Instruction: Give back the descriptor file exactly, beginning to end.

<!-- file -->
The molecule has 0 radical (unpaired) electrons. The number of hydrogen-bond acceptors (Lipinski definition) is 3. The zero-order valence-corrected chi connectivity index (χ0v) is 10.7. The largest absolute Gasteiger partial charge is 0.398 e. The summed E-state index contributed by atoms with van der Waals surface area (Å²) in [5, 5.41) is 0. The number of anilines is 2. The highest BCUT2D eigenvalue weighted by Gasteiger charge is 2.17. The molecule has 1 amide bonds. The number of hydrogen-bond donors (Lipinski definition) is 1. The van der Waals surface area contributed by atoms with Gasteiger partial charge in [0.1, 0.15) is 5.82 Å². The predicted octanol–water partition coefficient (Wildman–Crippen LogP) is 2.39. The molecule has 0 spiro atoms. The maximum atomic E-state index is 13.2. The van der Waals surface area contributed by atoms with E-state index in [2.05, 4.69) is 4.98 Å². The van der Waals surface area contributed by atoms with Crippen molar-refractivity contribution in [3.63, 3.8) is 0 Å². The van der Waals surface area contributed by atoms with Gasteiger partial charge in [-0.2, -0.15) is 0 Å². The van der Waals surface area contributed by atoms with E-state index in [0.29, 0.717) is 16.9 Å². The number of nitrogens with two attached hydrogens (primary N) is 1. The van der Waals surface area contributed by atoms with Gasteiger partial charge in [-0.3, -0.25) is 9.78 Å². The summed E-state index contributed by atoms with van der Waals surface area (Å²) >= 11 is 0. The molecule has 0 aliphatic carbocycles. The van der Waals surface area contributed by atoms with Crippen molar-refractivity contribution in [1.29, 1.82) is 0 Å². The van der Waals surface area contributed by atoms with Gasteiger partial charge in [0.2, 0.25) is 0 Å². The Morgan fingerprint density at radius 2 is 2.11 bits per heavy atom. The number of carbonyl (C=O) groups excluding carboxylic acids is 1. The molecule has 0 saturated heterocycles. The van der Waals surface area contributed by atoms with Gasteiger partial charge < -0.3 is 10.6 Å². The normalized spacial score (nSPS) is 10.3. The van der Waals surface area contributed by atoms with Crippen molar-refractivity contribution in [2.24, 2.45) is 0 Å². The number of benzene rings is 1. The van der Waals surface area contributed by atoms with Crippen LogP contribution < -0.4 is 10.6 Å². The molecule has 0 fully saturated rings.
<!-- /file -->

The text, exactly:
The molecule has 0 radical (unpaired) electrons. The number of hydrogen-bond acceptors (Lipinski definition) is 3. The zero-order valence-corrected chi connectivity index (χ0v) is 10.7. The largest absolute Gasteiger partial charge is 0.398 e. The summed E-state index contributed by atoms with van der Waals surface area (Å²) in [5, 5.41) is 0. The number of anilines is 2. The highest BCUT2D eigenvalue weighted by Gasteiger charge is 2.17. The molecule has 1 amide bonds. The number of hydrogen-bond donors (Lipinski definition) is 1. The van der Waals surface area contributed by atoms with Gasteiger partial charge in [0.1, 0.15) is 5.82 Å². The predicted octanol–water partition coefficient (Wildman–Crippen LogP) is 2.39. The molecule has 0 spiro atoms. The maximum atomic E-state index is 13.2. The van der Waals surface area contributed by atoms with E-state index in [2.05, 4.69) is 4.98 Å². The van der Waals surface area contributed by atoms with Crippen molar-refractivity contribution in [3.63, 3.8) is 0 Å². The van der Waals surface area contributed by atoms with Gasteiger partial charge in [-0.2, -0.15) is 0 Å². The van der Waals surface area contributed by atoms with E-state index in [0.29, 0.717) is 16.9 Å². The number of nitrogens with two attached hydrogens (primary N) is 1. The van der Waals surface area contributed by atoms with Gasteiger partial charge in [-0.3, -0.25) is 9.78 Å². The summed E-state index contributed by atoms with van der Waals surface area (Å²) >= 11 is 0. The molecule has 0 aliphatic carbocycles. The van der Waals surface area contributed by atoms with Crippen molar-refractivity contribution in [1.29, 1.82) is 0 Å². The van der Waals surface area contributed by atoms with Gasteiger partial charge in [0.2, 0.25) is 0 Å². The Morgan fingerprint density at radius 2 is 2.11 bits per heavy atom. The number of carbonyl (C=O) groups excluding carboxylic acids is 1. The molecule has 0 saturated heterocycles. The van der Waals surface area contributed by atoms with Gasteiger partial charge < -0.3 is 10.6 Å². The normalized spacial score (nSPS) is 10.3. The van der Waals surface area contributed by atoms with Crippen molar-refractivity contribution in [2.24, 2.45) is 0 Å². The number of benzene rings is 1. The van der Waals surface area contributed by atoms with Crippen LogP contribution < -0.4 is 10.6 Å². The molecule has 0 fully saturated rings.